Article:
Comcast's VOIP Feature Creature
Comcast is running straight at incumbent regional phone companies, pricing its "digital voice" service at $39.95 a month when bundled with its television and broadband offerings (see Comcast Vaunts Its VOIP). The standalone price for the VOIP offering is in the $50 per month range.
Comcast also insists its product will compete as a fully featured bundled service that complements its cable and broadband data services, rather than competing on price alone. Skeptical experts still fear the VOIP boom means one thing and one thing only for the industry: price wars.
"I don’t understand the logic of throwing over the phone company and their five nines of reliability,” says Robert Rosenberg, president of Insight Research Corp. He says he doesn’t see a compelling case to switch to a VOIP offering based solely on features. “But that being said, we still believe that Comcast will take 20 to 30 percent of the market over time.”
Comcast's moves hike up the VOIP ante, and point to the shortcomings of many consumer VOIP services: They lack even basic features. Two advantages Comcast has going for it are enhanced emergency 911 service and battery backup for the cable modem, making Comcast’s VOIP service perform more like traditional phone service from an RBOC. Pure-play VOIP providers like Vonage Holdings Corp. offer optional 911 dialing which connects to a “Public Safety Answering Point,” which then must report your emergency. Most pure-play VOIP providers’ services don’t work during a power outage.
Brahm Eiley, president of The Convergence Consulting Group, says adding enhanced 911 services is a given for cable companies. ”The last thing they want is to hear a horror story about their product lacking service,” he says. “This is part of the negative hype that cable has gotten. They’re not going to risk their entire business by offering a second-rate service.”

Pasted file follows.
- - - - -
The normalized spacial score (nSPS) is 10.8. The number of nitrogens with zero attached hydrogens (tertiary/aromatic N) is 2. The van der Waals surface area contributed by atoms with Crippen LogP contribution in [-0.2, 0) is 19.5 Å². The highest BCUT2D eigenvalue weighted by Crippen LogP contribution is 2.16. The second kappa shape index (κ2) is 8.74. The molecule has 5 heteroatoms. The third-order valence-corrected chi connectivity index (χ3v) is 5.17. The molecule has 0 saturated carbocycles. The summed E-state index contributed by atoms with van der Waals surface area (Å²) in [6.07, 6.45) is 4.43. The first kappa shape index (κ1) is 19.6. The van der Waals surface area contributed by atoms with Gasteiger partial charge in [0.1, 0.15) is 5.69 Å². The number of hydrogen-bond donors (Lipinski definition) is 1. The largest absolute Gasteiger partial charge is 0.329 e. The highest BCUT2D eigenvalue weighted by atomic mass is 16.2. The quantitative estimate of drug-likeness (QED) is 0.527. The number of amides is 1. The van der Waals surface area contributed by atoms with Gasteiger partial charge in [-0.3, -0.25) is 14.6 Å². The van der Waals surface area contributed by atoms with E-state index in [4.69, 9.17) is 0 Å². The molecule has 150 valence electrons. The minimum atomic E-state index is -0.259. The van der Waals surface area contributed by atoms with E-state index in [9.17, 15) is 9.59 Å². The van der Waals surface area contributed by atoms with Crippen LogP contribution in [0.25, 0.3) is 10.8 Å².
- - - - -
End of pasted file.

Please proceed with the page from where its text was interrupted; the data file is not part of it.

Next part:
Rosenberg says Comcast’s real advantage comes from the marketing power the company has. “They have a much stronger advertising vehicle which incumbents can’t match,” he says. “Anytime they have an open local advertising slot in their cable lineup, they can throw an ad in touting their voice service and three-way bundle offering.”
Comcast says adding Internet-based features and management -- such as a "Web portal" for controlling voicemail and call waiting -- will add value. But competitors could easily add such things, given the nature of IP VOIP as based on standard technology.
Eiley says that, initially, cable VOIP will get its share of customers, especially penny pinchers, who see an advantage from getting features like voicemail and call waiting included as part of the basic package. “A lot of customers will choose to switch,” he says. “And in some cases the total cost will end up being at least $10 cheaper than their circuit-switched product.”
But the question also cuts the other way. Many customers have had negative experiences dealing with cable companies and may be reluctant to put all their eggs in one basket.
One thing analysts appear to agree upon is that Comcast’s announcement puts the RBOCs on the defensive. “RBOCs can stave this off, but it means they will have to start offering VOIP services or lowering the price of their circuit-switched offering,” Eiley says.
— Chris Somerville, Senior Editor, Next-Generation Services